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Steven J. Pearlman, MD, FACS Dual Board Certified in Facial Plastic Surgery

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Teaching Facial Plastic Surgery

Teaching Facial Plastic Surgery in Las Vegas

I just returned from Las Vegas where I was lecturing at the 7th annual Multispeciality Foundation course on Facial Plastic Surgery. The first reaction from friends is, “oh, Vegas must have been a lot of partying and fun.” This course is so comprehensive that I didn’t want to miss anything, so I was inside the lecture halls from 7 AM until after 6 PM every day for 4 days straight. At night were dinner demonstrations and meetings with the various laser, filler (Juvederm, Restylane, Radiesse, Sculptra, Belotero) and neurotoxin (Botox, Dysport) vendors to see what’s the latest and greatest.

I gave four talks at this meeting. Three were on rhinoplasty:

  1. spreader grafts for primary and revision rhinoplasty
  2. What causes nasal obstruction other than a deviated septum
  3. Treatment of the complications of rhinoplasty
  4. Wow cheeksTM How to make nasolabial folds look better than just treating the lines. 

I also moderated a half day session on eyelid rejuvenation, including lectures on blepharoplasty, browlifts, Botox and fillers for the eye area.

This meeting has an amazing cadre of lecturers, equal numbers from each of the “core” disciplines of cosmetic surgery: Plastic Surgery, Facial Plastic Surgery, Oculoplastic Surgery and Dermatologic Surgery. Attendees can really see how different specialists approach facial aging and the varying ways that internationally recognized experts from each discipline treat facial aging.

This meeting was a true testament to the organizing committee and founder Dr. Randy Waldman; a long time friend and facial plastic surgeon (in that order of importance) from Lexington, KY. He ran a similar but smaller meeting in Newport Beach, CA for 17 years before this and is a true meeting genius.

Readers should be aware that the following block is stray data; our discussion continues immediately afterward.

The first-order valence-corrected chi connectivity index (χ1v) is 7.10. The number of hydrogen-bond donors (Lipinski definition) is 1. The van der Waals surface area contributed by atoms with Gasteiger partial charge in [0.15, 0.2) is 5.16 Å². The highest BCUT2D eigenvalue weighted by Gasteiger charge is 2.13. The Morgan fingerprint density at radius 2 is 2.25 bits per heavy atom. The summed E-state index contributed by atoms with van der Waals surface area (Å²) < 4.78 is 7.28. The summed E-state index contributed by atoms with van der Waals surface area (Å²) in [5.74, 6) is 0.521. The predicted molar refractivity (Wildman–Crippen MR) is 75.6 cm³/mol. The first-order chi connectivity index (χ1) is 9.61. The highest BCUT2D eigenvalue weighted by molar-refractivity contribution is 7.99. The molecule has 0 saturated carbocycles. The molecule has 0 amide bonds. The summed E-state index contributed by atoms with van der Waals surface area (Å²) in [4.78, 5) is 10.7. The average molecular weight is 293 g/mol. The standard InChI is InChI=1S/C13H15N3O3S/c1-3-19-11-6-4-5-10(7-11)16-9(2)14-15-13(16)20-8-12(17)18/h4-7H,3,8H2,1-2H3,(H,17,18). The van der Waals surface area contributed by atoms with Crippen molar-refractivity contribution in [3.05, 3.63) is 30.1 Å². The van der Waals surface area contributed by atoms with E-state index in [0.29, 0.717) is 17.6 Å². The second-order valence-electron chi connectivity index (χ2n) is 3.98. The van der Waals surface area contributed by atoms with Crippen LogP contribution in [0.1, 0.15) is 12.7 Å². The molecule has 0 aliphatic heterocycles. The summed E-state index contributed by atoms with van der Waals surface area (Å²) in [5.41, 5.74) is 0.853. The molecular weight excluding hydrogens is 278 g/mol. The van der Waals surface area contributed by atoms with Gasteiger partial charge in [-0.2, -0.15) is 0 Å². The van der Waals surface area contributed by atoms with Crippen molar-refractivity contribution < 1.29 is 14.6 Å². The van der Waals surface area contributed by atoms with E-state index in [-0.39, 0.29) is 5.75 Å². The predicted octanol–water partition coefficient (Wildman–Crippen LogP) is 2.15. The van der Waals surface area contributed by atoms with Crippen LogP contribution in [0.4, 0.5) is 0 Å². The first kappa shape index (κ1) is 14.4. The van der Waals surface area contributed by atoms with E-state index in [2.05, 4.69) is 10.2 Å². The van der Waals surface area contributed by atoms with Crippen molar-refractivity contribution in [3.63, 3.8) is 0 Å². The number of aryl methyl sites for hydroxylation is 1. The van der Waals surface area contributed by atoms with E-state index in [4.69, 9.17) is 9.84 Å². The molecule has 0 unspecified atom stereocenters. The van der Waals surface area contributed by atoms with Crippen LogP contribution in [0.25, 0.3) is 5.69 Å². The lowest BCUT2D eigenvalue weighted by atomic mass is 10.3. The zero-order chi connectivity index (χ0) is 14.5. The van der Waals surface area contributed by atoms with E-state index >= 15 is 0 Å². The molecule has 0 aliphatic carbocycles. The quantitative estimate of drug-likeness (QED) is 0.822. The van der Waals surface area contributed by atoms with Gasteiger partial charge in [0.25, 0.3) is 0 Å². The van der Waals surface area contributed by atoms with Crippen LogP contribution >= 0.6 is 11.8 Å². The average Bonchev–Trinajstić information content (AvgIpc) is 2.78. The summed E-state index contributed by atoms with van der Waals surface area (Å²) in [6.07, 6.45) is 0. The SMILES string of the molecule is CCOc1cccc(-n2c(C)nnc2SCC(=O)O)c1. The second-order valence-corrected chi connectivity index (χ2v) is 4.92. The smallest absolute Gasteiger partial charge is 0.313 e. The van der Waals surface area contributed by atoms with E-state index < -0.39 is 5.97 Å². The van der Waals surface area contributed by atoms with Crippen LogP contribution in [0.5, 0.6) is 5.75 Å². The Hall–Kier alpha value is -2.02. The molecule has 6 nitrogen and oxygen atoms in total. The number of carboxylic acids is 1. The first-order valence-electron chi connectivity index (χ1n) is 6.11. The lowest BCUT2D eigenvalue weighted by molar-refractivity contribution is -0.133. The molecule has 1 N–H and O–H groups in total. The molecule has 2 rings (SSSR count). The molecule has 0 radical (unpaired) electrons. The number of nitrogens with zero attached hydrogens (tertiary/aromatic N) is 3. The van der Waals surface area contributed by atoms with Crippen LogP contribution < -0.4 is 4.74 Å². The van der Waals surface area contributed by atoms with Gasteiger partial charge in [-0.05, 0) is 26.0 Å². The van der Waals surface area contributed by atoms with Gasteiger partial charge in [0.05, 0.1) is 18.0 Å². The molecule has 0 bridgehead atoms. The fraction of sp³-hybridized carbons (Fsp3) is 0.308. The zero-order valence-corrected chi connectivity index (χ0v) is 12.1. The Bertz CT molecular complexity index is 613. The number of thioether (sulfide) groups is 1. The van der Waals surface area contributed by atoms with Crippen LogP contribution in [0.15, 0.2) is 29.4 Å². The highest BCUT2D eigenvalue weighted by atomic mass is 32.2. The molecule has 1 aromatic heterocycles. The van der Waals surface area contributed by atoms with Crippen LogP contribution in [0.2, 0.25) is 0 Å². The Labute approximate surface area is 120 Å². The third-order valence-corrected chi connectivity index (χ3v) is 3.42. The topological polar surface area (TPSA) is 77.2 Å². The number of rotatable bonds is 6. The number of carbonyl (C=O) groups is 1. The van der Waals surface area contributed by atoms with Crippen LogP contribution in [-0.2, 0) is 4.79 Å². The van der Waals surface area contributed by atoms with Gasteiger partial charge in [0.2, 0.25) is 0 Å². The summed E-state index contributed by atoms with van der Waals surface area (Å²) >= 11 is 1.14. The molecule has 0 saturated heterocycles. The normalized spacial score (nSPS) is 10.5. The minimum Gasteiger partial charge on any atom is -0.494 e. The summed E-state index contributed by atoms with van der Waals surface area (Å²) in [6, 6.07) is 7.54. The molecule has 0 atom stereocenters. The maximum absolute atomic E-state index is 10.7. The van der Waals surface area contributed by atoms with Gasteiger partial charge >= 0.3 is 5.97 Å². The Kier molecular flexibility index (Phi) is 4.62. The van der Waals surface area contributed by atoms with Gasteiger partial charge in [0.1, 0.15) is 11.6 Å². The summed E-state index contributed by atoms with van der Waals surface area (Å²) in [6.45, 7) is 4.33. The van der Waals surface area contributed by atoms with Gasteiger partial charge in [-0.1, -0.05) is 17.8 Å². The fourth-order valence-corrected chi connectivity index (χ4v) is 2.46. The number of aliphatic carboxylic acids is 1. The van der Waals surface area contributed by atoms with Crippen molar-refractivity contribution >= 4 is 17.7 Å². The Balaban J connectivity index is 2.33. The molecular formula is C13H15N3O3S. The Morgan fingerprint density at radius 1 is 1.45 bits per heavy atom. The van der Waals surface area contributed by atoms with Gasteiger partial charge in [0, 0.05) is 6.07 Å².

Steven J. Pearlman, MD, FACS

Rhinoplasty, Botox, Fillers Pre-wedding

It’s wedding season, why not get freshened up.

New York, NY: 

The goal of pre-wedding aesthetic enhancement is to achieve the ultimate “look” on the day of the wedding. There are a number of treatments we can offer ranging from minimally invasive to aesthetic surgery. This applies to the bride as well as the mother of the bride and the mother of the groom. As I say to all “mothers” the most important individual at the wedding is the bride. Next is the mother of the bride. Third is the mother of the groom and 4th but not least, is the groom.

 For surgical enhancement, I often see brides-to-be right after they get engaged for rhinoplasty consultation. Wedding photos will be a keepsake for the rest of their lives and if they haven’t been happy with the way their noses photograph this is a great time. I typically have half a dozen weddings that I am helping to “prepare” brides’ noses for each summer season. Since the bride is the center of attention. I like to have at least 4 months or more between surgery and the wedding for adequate swelling to go down. It really takes a year to see close to the final “nose” but by 4 months the nose should already look better than pre-op.

 The same guideline applies to mothers of the bride (or groom) seeking a facelift for the upcoming wedding. I think we can shorten this to 3 months, minimum. Most patients will look better at a month, but just in case healing is a little slower, I don’t want to take any chances. Other than the “mothers” we can go down to a little over a month healing. For example, recently I had the mother of the bride and her sister, the aunt, come in for facelift consultations 2 months before the wedding. With creative scheduling I could get 1 ½ months of healing before the wedding but no way would I operate on the mother of the bride with this short period. The aunt had her facelift and looked great by the wedding.